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EU: Germany Seeks Limits On Candidate States' Services

Germany appears to be seeking further restrictions on East European candidate states to the European Union. This time the issue is access to EU markets for East European companies offering services. RFE/RL Brussels correspondent Ahto Lobjakas reports that any limitations in this area are likely to be poorly received by the candidate states.

Brussels, 20 April 2001 (RFE/RL) -- Barely a week after the EU shocked candidate countries with a proposal to shut its borders for Eastern workers for up to seven years after enlargement, another rebuff may be in the offing.

The European Commission yesterday denied rumors that it is being pressed to extend similar restrictions on candidate states' companies freedom to provide services within the whole EU after enlargement.

The EU has provisionally already closed talks on a chapter of negotiations entitled "the free movement of services" with five leading candidate countries: the Czech Republic, Estonia, Hungary, Poland, and Slovenia. In no case did the EU request any transition periods to limit candidate companies' access to EU services markets after enlargement.

But German Chancellor Gerhard Schroeder, together with some regional leaders, has said that Germany wants to bar candidate companies from certain sectors of the country's services markets. Germany is concerned companies in candidate countries could circumvent the seven-year ban on labor movement by using their right to provide services in the entire EU.

Any attempt to ban services would likely be seen by the candidate countries as a second snub, following the Commission's recent proposal to restrict labor access.

Jean-Christophe Filori, a spokesman for the EU's enlargement commissioner, said yesterday in Brussels that the Commission has no intention of reopening the services chapter since it believes Germany's concerns have already been addressed.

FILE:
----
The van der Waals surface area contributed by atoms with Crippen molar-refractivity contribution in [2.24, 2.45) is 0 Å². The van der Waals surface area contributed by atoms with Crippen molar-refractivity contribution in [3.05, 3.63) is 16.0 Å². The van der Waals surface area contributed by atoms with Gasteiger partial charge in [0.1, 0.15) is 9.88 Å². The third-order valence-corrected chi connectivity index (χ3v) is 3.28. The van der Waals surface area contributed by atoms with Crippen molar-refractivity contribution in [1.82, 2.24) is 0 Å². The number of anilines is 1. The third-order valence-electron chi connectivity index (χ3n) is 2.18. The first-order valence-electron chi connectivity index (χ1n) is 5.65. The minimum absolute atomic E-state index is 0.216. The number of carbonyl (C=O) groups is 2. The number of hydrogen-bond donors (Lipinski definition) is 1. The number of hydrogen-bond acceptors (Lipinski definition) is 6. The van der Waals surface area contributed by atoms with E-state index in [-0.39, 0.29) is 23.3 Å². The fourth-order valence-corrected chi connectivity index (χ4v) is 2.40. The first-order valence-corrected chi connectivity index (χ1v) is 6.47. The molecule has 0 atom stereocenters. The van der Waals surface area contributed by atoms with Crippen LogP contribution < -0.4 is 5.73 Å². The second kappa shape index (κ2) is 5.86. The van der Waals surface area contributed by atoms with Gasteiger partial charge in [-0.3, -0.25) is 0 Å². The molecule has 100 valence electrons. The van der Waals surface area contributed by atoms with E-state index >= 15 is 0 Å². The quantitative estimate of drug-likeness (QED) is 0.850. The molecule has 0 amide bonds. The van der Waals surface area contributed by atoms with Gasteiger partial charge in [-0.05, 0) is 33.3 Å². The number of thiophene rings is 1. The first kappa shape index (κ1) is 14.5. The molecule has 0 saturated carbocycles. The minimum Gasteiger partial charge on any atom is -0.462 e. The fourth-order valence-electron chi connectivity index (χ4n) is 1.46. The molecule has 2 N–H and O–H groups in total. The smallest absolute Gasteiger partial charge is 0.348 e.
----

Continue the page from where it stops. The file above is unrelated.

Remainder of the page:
"The Commission does not intend at this stage to propose restrictions on the free movement of services for candidate countries [after enlargement], knowing that the proposal we made [last week to restrict] the free movement of labor [from candidate countries after enlargement] resolves all possible problems that can occur after enlargement."

Filori says existing EU directives would ensure that all Eastern workers entering the EU in the employment of candidate country companies would be subjected to EU employment laws. This, he said, would avoid any possibility of what he termed "social dumping" by candidate countries where wage costs are lower.

However, Commission officials privately admit that as enlargement talks are held on a bilateral basis between current and future members, the Commission cannot prevent a determined current member from reopening chapters that have already been provisionally closed.

An EU diplomat told RFE/RL -- on condition of anonymity -- that Germany considers the unfettered freedom of prospective new members to provide services everywhere in the EU to be a danger to its labor market. The source said Germany does not believe the EU directives would protect its markets for labor and services because the country's proximity to new members would allow Eastern companies to ferry workers in and out of the country on a short-term basis.

According to the diplomat, Germany allowed the closure of the "free movement of services" chapter on the understanding that the Commission would address its concerns on services within the framework of last week's proposal to restrict worker movement in general.

Germany has so far not officially said whether the Commission proposal goes far enough. But the increased diplomatic pressure Berlin is bringing to bear on the Commission may indicate the proposal falls short of its expectations.